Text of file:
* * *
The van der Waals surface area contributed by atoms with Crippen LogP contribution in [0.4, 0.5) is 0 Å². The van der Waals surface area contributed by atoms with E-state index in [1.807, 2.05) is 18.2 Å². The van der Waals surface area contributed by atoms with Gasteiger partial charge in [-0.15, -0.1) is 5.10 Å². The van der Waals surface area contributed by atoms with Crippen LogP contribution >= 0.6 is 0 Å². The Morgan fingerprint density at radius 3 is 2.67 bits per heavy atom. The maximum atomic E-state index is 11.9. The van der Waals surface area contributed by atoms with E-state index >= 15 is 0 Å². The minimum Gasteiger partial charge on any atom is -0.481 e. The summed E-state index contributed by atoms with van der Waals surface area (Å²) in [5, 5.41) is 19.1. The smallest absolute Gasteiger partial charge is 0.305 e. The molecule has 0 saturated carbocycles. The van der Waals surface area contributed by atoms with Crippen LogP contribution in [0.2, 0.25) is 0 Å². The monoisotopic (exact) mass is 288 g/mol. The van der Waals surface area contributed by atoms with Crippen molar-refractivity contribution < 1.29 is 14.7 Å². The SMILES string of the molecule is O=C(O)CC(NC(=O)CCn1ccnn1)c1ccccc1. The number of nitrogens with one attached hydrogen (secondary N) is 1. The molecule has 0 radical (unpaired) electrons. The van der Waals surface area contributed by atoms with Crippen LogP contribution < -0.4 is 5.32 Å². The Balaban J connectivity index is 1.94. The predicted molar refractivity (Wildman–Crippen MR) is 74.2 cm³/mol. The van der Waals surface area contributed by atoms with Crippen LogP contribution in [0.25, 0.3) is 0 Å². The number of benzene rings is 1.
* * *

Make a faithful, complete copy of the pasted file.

The van der Waals surface area contributed by atoms with Crippen LogP contribution in [0.4, 0.5) is 0 Å². The van der Waals surface area contributed by atoms with E-state index in [1.807, 2.05) is 18.2 Å². The van der Waals surface area contributed by atoms with Gasteiger partial charge in [-0.15, -0.1) is 5.10 Å². The van der Waals surface area contributed by atoms with Crippen LogP contribution >= 0.6 is 0 Å². The Morgan fingerprint density at radius 3 is 2.67 bits per heavy atom. The maximum atomic E-state index is 11.9. The van der Waals surface area contributed by atoms with E-state index >= 15 is 0 Å². The minimum Gasteiger partial charge on any atom is -0.481 e. The summed E-state index contributed by atoms with van der Waals surface area (Å²) in [5, 5.41) is 19.1. The smallest absolute Gasteiger partial charge is 0.305 e. The molecule has 0 saturated carbocycles. The van der Waals surface area contributed by atoms with Crippen LogP contribution in [0.2, 0.25) is 0 Å². The monoisotopic (exact) mass is 288 g/mol. The van der Waals surface area contributed by atoms with Crippen molar-refractivity contribution < 1.29 is 14.7 Å². The SMILES string of the molecule is O=C(O)CC(NC(=O)CCn1ccnn1)c1ccccc1. The number of nitrogens with one attached hydrogen (secondary N) is 1. The molecule has 0 radical (unpaired) electrons. The van der Waals surface area contributed by atoms with Crippen LogP contribution < -0.4 is 5.32 Å². The Balaban J connectivity index is 1.94. The predicted molar refractivity (Wildman–Crippen MR) is 74.2 cm³/mol. The van der Waals surface area contributed by atoms with Crippen LogP contribution in [0.25, 0.3) is 0 Å². The number of benzene rings is 1.